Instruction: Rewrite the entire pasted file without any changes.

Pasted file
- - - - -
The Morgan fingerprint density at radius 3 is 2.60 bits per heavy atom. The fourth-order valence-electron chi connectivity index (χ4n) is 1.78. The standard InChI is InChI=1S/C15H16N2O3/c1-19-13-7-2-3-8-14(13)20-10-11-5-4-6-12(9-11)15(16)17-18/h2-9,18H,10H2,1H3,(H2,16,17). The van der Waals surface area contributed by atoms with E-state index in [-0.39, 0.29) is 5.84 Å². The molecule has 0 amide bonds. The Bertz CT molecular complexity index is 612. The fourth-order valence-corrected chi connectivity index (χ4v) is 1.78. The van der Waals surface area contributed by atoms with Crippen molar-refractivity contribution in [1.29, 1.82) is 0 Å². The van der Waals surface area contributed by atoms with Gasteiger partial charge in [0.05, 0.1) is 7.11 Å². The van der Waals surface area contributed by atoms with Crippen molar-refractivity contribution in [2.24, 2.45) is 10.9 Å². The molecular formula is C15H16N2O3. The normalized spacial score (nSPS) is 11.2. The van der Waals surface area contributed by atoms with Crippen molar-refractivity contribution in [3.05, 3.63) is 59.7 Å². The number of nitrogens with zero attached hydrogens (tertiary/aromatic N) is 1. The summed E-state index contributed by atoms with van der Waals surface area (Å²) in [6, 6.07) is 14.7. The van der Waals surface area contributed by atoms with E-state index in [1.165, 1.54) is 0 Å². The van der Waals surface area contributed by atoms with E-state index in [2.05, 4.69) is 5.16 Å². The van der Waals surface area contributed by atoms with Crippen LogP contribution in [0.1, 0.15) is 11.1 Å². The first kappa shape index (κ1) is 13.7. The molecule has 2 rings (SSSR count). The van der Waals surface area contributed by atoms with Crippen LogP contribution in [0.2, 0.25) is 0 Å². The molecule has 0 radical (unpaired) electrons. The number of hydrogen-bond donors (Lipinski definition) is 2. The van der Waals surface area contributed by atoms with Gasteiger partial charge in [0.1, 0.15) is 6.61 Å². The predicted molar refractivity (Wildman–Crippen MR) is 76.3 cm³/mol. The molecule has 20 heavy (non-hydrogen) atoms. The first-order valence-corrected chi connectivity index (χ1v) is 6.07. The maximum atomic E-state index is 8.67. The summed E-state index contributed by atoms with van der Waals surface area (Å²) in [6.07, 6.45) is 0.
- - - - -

The Morgan fingerprint density at radius 3 is 2.60 bits per heavy atom. The fourth-order valence-electron chi connectivity index (χ4n) is 1.78. The standard InChI is InChI=1S/C15H16N2O3/c1-19-13-7-2-3-8-14(13)20-10-11-5-4-6-12(9-11)15(16)17-18/h2-9,18H,10H2,1H3,(H2,16,17). The van der Waals surface area contributed by atoms with E-state index in [-0.39, 0.29) is 5.84 Å². The molecule has 0 amide bonds. The Bertz CT molecular complexity index is 612. The fourth-order valence-corrected chi connectivity index (χ4v) is 1.78. The van der Waals surface area contributed by atoms with Crippen molar-refractivity contribution in [1.29, 1.82) is 0 Å². The van der Waals surface area contributed by atoms with Gasteiger partial charge in [0.05, 0.1) is 7.11 Å². The van der Waals surface area contributed by atoms with Crippen molar-refractivity contribution in [2.24, 2.45) is 10.9 Å². The molecular formula is C15H16N2O3. The normalized spacial score (nSPS) is 11.2. The van der Waals surface area contributed by atoms with Crippen molar-refractivity contribution in [3.05, 3.63) is 59.7 Å². The number of nitrogens with zero attached hydrogens (tertiary/aromatic N) is 1. The summed E-state index contributed by atoms with van der Waals surface area (Å²) in [6, 6.07) is 14.7. The van der Waals surface area contributed by atoms with E-state index in [1.165, 1.54) is 0 Å². The van der Waals surface area contributed by atoms with E-state index in [2.05, 4.69) is 5.16 Å². The van der Waals surface area contributed by atoms with Crippen LogP contribution in [0.1, 0.15) is 11.1 Å². The first kappa shape index (κ1) is 13.7. The molecule has 2 rings (SSSR count). The van der Waals surface area contributed by atoms with Crippen LogP contribution in [0.2, 0.25) is 0 Å². The molecule has 0 radical (unpaired) electrons. The number of hydrogen-bond donors (Lipinski definition) is 2. The van der Waals surface area contributed by atoms with Gasteiger partial charge in [0.1, 0.15) is 6.61 Å². The predicted molar refractivity (Wildman–Crippen MR) is 76.3 cm³/mol. The molecule has 20 heavy (non-hydrogen) atoms. The first-order valence-corrected chi connectivity index (χ1v) is 6.07. The maximum atomic E-state index is 8.67. The summed E-state index contributed by atoms with van der Waals surface area (Å²) in [6.07, 6.45) is 0.